Previous studies indicate that early revascularization appears to reduce mortality among patients with acute MI that is complicated by cardiogenic shock. Approximately 80% of MI patients with cardiogenic shock present with multivessel coronary artery disease. For these patients, current European guidelines for the management of acute STEMI recommend immediate PCI of both culprit and nonculprit lesions. In the United States, appropriate-use criteria consider immediate revascularization of both culprit and nonculprit arteries during the same procedure to be highly appropriate. However, these appropriate-use criteria were based on an expert consensus, and recommendations were not based on evidence. Since cardiogenic shock has a high mortality rate, particularly in those with multivessel coronary artery disease, Holger Thiele, MD, and colleagues felt the issues needed to be addressed in a randomized trial.


Addressing the Issue

For a study published in the New England Journal of Medicine, Holger Thiele, MD, and colleagues randomly assigned patients with acute MI that was complicated by cardiogenic shock to either culprit-lesion-only PCI or immediate multivessel PCI. Dubbed the Culprit Lesion Only PCI versus Multivessel PCI in Cardiogenic Shock (CULPRIT-SHOCK) trial, study had a primary endpoint of risk for a composite of all-cause mortality or severe renal failure leading renal replacement therapy. Prespecified secondary end points at 1 year included death from any cause, recurrent MI, repeat revascularization, rehospitalization for congestive heart failure, the composite of death or recurrent infarction, and the composite of death, recurrent infarction, and rehospitalization for heart failure. Patients were eligible for the trial if they met the following criteria: planned early revascularization by means of PCI, multivessel coronary artery disease (defined as at least two major vessels [≥2 mm diameter] with >70% stenosis of the diameter), and an identifiable culprit lesion.

In all patients, the culprit lesion was treated first with the use of standard PCI techniques and with the recommended use of drug-eluting stents. In patients in the culprit-lesion-only PCI group, all other lesions were to be left untreated at the time of the initial procedure.


Important Findings

At 30 days, the primary end point had occurred in 45.9% of the patients in the culprit-lesion-only PCI group and in 55.4% in the multivessel PCI group. At 1 year, death had occurred in 50.0% of the culprit-lesion-only PCI group and in 56.9% of the multivessel PCI group (Table). The rates of recurrent infarction were 1.7% with culprit-lesion-only PCI and 2.1% with multivessel PCI, and the rates of a composite of death or recurrent infarction were 50.9% and 58.4%, respectively. Repeat revascularization occurred more frequently with culprit-lesion-only PCI than with multivessel PCI (32.3% vs 9.4%), as did rehospitalization for heart failure (5.2% vs 1.2%). Since culprit-lesion-only PCI has shown a benefit over multivessel PCI with respect to short-term survival, the risk of heart failure within the first year may be higher with culprit-lesion-only PCI than with multivessel PCI.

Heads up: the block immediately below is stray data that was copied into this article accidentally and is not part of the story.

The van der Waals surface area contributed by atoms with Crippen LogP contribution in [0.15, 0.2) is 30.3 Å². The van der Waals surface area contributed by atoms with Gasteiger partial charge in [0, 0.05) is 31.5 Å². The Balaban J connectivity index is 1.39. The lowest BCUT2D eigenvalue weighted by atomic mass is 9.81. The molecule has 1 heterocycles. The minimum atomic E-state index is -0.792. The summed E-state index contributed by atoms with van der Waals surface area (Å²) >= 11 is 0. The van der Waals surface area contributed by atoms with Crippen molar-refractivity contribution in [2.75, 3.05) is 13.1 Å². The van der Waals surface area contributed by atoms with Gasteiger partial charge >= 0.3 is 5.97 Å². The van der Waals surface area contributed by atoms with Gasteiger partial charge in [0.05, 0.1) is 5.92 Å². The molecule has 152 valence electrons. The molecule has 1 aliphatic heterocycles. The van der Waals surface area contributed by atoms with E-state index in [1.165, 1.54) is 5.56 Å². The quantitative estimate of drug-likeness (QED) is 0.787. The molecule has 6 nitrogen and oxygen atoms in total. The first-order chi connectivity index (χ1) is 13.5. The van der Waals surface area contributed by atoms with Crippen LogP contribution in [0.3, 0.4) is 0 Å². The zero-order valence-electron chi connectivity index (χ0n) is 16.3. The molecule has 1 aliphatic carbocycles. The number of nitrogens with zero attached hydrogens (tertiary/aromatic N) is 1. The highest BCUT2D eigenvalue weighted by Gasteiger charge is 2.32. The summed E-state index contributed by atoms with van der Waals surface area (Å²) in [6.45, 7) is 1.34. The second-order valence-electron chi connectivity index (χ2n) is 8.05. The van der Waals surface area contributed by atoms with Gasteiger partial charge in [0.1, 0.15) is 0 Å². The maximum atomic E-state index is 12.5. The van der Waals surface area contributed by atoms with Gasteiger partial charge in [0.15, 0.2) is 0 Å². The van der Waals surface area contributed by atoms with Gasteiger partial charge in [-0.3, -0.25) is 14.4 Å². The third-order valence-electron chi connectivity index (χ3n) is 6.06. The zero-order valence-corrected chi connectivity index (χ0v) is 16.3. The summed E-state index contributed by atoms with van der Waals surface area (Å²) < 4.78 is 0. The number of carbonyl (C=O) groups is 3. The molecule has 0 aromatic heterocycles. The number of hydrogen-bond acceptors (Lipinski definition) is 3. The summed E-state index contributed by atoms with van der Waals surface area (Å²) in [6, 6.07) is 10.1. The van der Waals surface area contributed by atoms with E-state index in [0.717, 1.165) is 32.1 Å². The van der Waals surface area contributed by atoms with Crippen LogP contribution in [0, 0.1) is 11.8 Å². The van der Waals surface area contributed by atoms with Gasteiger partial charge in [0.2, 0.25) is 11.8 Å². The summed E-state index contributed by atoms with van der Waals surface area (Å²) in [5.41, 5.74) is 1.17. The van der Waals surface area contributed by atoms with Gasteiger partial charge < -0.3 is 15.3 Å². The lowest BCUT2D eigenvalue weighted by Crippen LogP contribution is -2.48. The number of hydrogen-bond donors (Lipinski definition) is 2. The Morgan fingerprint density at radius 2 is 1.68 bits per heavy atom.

A post hoc landmark analysis revealed a difference between the two groups in mortality within the first 30 days (relative risk [RR], 0.84), but mortality was similar in the two groups thereafter (RR, 1.08). Between 30 days and 1 year, 6.7% of patients died in the culprit-lesion-only PCI group and 5.3% died in the multivessel PCI group.

“Culprit-lesion-only PCI reduced the primary endpoint of the trial, by roughly 10%,” says Dr. Thiele. “This was mainly driven by an absolute reduction of 8% in mortality. Immediate multivessel PCI should not be performed in clinical practice any longer. What’s more, our 1-year follow-up results could confirm the 30-day results. For the interventional cardiologist, this means that keeping it simple is better. Physicians should perform PCI of the infarct-related artery and treat the other lesions later after stabilization if they induce angina pectoris or ischemia.”


Looking Ahead

Dr. Thiele also indicates that European guidelines have already been changed based on the CULPRIT-SHOCK results, with more time needed to determine how and when the results will be integrated into clinical practice.

Dr. Thiele stresses that, based on his studies, he is unsure if immediate bypass surgery would be better than culprit-lesion-only PCI. Furthermore, the most important issue currently is whether or not mechanical circulatory support devices may be able to help reduce the still high mortality rates seen in the study population, he says, adding that trials on mechanical circulatory support devices are currently ongoing.